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Les Misérables 2019

Les Misérables


les-miserables
Les Miserables

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Ladj Ly's scalding drama is a modern take on the classic tale of police corruption and its victims.

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About the Les Misérables 💬


Inspired by the 2005 riots in Paris, LES MISÉRABLES - directed by Ladj Ly - follows Stéphane Ruiz (Damien Bonnard), a recent transplant to the impoverished suburb of Montfermeil, as he joins the local anti-crime squad. Stéphane has recently joined the Anti-Crime Brigade in Montfermeil, in the Paris suburbs. Working alongside his unscrupulous colleagues Chris (Alexis Manenti) and Gwada (Djebril Zonga), Stéphane struggles to maintain order amidst the mounting tensions between local gangs. When an arrest turns unexpectedly violent, the three officers must reckon with the aftermath and keep the neighborhood from spiraling out of control.

  • INTERVIEW WITH LADJ LY DIRECTOR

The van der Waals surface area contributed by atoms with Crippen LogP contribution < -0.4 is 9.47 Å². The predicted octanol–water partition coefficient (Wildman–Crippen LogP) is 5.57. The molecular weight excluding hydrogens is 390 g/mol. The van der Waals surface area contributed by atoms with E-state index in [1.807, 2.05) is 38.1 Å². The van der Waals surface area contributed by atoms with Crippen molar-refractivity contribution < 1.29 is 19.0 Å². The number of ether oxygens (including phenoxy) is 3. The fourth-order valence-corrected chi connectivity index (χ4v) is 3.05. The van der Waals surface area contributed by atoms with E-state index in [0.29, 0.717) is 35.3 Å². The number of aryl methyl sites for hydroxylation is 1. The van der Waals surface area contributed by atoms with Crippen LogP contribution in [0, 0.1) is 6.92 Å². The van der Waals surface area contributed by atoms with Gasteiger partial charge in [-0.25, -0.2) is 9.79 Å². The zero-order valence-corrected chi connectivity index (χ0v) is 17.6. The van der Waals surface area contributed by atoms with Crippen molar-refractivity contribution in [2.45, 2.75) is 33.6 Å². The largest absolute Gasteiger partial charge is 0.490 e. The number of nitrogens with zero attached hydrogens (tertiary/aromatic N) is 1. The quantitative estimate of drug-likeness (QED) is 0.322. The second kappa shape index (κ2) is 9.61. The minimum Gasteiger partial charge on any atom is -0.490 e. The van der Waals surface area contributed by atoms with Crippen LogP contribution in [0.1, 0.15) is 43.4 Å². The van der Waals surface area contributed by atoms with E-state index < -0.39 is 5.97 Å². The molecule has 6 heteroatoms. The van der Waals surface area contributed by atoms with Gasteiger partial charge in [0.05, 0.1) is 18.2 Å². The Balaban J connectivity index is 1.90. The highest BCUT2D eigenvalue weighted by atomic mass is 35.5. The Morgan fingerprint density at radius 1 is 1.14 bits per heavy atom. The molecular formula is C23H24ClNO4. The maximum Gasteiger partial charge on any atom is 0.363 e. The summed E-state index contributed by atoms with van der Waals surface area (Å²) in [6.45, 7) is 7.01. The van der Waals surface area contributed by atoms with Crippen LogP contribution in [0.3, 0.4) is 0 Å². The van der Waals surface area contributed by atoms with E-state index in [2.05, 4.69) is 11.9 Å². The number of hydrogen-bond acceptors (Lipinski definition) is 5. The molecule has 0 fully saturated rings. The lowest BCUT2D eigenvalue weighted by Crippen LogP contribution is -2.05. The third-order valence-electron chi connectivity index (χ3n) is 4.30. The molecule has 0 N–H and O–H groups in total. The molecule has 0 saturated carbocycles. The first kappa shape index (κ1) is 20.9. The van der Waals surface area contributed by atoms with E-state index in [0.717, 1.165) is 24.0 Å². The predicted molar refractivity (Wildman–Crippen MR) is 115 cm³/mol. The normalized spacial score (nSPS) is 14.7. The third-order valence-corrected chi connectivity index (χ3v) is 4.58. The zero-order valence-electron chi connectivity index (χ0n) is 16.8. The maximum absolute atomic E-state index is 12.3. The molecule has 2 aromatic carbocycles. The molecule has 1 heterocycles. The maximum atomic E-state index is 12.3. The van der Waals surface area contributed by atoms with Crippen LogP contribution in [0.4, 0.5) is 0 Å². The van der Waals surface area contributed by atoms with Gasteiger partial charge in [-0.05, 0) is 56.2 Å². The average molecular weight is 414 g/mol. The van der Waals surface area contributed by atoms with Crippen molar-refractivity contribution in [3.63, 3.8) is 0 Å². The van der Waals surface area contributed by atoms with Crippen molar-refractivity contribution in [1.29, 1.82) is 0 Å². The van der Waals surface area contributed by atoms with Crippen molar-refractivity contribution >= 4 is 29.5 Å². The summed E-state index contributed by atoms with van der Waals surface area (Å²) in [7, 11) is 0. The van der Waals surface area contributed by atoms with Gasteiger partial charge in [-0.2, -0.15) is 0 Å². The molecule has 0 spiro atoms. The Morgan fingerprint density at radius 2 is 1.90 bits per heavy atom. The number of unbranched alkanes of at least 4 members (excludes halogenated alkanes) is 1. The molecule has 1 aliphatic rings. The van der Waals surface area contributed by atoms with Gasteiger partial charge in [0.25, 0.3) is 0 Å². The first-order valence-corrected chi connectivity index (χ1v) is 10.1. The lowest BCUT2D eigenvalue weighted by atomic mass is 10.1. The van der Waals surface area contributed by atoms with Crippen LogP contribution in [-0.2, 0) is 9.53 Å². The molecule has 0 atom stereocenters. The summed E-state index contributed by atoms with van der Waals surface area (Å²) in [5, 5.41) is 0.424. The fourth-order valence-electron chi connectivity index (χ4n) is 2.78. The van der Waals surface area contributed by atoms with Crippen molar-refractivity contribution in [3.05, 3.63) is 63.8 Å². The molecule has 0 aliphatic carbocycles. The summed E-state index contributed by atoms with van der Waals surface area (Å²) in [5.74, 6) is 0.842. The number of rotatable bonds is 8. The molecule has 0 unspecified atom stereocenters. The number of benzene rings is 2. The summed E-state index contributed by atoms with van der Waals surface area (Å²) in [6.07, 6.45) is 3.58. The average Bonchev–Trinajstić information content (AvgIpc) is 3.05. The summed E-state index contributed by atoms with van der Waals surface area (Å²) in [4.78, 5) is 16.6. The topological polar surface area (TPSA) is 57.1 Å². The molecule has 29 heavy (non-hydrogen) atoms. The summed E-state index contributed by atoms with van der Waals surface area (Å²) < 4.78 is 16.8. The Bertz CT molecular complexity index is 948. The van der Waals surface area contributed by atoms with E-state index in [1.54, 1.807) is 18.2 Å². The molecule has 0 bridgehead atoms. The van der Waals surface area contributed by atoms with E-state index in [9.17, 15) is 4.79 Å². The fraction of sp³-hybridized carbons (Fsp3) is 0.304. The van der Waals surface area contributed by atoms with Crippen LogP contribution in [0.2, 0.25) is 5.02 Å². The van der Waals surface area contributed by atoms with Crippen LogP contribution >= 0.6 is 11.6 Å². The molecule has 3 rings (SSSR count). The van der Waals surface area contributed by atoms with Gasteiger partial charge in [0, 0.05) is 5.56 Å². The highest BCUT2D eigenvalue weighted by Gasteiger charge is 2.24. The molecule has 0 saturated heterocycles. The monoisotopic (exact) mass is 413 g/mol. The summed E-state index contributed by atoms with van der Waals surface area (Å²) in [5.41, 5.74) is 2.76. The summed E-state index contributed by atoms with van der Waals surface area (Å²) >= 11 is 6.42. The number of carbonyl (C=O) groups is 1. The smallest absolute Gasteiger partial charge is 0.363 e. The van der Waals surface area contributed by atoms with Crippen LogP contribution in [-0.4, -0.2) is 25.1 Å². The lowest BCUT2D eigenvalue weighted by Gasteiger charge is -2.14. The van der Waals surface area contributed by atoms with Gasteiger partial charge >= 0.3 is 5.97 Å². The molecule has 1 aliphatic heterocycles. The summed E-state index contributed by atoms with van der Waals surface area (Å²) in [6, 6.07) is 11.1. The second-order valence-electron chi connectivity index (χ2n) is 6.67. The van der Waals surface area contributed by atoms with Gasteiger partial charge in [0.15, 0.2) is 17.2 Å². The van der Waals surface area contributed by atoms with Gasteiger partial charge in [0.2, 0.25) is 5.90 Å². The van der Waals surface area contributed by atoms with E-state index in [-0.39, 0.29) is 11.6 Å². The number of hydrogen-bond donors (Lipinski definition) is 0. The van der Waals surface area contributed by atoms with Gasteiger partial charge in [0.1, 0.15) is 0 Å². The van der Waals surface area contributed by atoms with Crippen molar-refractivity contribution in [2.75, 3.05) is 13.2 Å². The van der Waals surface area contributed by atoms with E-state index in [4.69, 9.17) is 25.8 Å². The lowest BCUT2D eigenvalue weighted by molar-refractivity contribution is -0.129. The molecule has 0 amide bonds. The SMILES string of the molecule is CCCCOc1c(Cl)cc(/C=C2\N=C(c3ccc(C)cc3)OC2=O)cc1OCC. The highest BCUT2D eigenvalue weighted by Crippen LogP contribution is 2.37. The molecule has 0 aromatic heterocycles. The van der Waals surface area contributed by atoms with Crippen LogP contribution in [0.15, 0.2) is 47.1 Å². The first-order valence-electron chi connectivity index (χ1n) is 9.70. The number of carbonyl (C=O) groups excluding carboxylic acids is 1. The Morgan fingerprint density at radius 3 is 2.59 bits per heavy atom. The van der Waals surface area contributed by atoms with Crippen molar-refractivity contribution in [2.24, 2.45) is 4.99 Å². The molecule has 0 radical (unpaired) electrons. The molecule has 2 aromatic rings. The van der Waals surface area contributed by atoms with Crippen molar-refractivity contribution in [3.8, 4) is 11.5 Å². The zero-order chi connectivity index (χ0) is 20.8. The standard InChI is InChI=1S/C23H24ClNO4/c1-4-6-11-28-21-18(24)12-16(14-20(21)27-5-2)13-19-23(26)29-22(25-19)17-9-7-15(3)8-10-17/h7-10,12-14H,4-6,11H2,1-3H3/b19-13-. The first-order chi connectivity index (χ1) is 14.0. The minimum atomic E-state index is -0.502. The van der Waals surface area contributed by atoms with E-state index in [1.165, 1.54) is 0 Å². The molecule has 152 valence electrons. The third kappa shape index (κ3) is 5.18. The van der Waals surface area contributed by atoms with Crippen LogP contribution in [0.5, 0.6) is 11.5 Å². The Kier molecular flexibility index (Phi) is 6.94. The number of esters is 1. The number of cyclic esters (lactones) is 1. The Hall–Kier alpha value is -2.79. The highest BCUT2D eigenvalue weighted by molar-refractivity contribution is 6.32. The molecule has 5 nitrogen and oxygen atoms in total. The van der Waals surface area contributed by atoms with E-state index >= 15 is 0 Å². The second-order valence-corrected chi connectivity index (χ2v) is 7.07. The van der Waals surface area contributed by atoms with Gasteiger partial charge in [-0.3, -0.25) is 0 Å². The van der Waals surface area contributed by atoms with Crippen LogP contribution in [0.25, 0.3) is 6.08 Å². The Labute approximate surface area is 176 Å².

Q: LES MISÉRABLES is your first feature film, but you've been working in film for about 15 years. How did you get started?

Ladj Ly: When I was eight or nine years old, I was friends with Kim Chapiron (French screenwriter and director). During the holidays he'd come to the activity club in Montfermeil - that's how we met. At the age of 15, he created a collective called Kourtrajmé, with directors Romain Gavras and Toumani Sangaré. I was 17 at the time, and it was the early days of digital, I bought my first camera and I've never stopped shooting since. I filmed everything. We learned everything as we went along. We were young and crazy. Today we might be a little less crazy, but you always have to keep a bit of madness. We don't want to be stuck inside a box, which is unfortunately sometimes the case in the world of cinema.

Q: LES MISÉRABLES is your first classically produced feature film. Is it a culmination of all your experiences?

Ladj Ly: I'm not sure it's a culmination. I hope it's more a departure than an arrival. But it is true that in this film I talk a little about my life, my experiences and those of my relatives. Everything in it is based on actual events: the jubilation of the World Cup victory of course, the arrival of the new cop in the neighborhood, the drone, even the stolen lion and the gypsies. For five years I filmed everything that went on in my neighborhood, particularly the cops. The minute they'd turn up, I'd grab my camera and film them, until the day I filmed a real police blunder. I wanted to show the incredible diversity of these neighborhoods. I still live there: it's my life and I love filming there. It's my set!